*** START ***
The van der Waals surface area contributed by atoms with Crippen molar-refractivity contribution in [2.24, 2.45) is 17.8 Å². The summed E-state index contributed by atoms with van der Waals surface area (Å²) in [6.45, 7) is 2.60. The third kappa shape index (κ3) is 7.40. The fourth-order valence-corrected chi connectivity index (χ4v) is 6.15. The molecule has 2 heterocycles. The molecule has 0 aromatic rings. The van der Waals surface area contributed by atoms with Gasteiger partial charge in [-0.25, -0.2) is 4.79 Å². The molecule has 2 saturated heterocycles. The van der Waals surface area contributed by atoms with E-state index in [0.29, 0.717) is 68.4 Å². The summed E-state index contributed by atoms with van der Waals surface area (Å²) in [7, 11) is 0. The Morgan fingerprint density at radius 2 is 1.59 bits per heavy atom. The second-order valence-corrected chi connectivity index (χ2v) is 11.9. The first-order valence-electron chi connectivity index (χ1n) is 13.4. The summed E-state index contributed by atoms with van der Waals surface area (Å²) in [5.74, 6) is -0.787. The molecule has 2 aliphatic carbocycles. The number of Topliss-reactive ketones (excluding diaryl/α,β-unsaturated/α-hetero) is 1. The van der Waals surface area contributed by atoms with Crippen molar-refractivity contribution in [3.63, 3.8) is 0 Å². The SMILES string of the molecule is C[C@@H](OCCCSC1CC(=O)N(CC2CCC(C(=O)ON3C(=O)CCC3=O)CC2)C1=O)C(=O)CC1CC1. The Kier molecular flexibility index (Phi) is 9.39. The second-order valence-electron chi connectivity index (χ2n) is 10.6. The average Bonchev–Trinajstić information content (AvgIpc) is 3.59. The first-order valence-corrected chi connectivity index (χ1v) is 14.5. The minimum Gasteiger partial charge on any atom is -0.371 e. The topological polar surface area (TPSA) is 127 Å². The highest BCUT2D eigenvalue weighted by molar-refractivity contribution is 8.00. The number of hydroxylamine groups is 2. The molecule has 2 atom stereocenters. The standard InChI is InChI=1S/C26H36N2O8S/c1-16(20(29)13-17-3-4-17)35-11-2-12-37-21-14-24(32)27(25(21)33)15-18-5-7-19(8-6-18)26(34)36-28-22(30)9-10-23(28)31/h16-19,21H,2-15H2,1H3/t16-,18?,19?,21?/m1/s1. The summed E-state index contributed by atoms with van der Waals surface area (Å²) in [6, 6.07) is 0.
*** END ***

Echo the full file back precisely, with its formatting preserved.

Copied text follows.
The van der Waals surface area contributed by atoms with Crippen molar-refractivity contribution in [2.24, 2.45) is 17.8 Å². The summed E-state index contributed by atoms with van der Waals surface area (Å²) in [6.45, 7) is 2.60. The third kappa shape index (κ3) is 7.40. The fourth-order valence-corrected chi connectivity index (χ4v) is 6.15. The molecule has 2 heterocycles. The molecule has 0 aromatic rings. The van der Waals surface area contributed by atoms with Gasteiger partial charge in [-0.25, -0.2) is 4.79 Å². The molecule has 2 saturated heterocycles. The van der Waals surface area contributed by atoms with E-state index in [0.29, 0.717) is 68.4 Å². The summed E-state index contributed by atoms with van der Waals surface area (Å²) in [7, 11) is 0. The Morgan fingerprint density at radius 2 is 1.59 bits per heavy atom. The second-order valence-corrected chi connectivity index (χ2v) is 11.9. The first-order valence-electron chi connectivity index (χ1n) is 13.4. The summed E-state index contributed by atoms with van der Waals surface area (Å²) in [5.74, 6) is -0.787. The molecule has 2 aliphatic carbocycles. The number of Topliss-reactive ketones (excluding diaryl/α,β-unsaturated/α-hetero) is 1. The van der Waals surface area contributed by atoms with Crippen molar-refractivity contribution in [3.63, 3.8) is 0 Å². The SMILES string of the molecule is C[C@@H](OCCCSC1CC(=O)N(CC2CCC(C(=O)ON3C(=O)CCC3=O)CC2)C1=O)C(=O)CC1CC1. The Kier molecular flexibility index (Phi) is 9.39. The second-order valence-electron chi connectivity index (χ2n) is 10.6. The average Bonchev–Trinajstić information content (AvgIpc) is 3.59. The first-order valence-corrected chi connectivity index (χ1v) is 14.5. The minimum Gasteiger partial charge on any atom is -0.371 e. The topological polar surface area (TPSA) is 127 Å². The highest BCUT2D eigenvalue weighted by molar-refractivity contribution is 8.00. The number of hydroxylamine groups is 2. The molecule has 2 atom stereocenters. The standard InChI is InChI=1S/C26H36N2O8S/c1-16(20(29)13-17-3-4-17)35-11-2-12-37-21-14-24(32)27(25(21)33)15-18-5-7-19(8-6-18)26(34)36-28-22(30)9-10-23(28)31/h16-19,21H,2-15H2,1H3/t16-,18?,19?,21?/m1/s1. The summed E-state index contributed by atoms with van der Waals surface area (Å²) in [6, 6.07) is 0.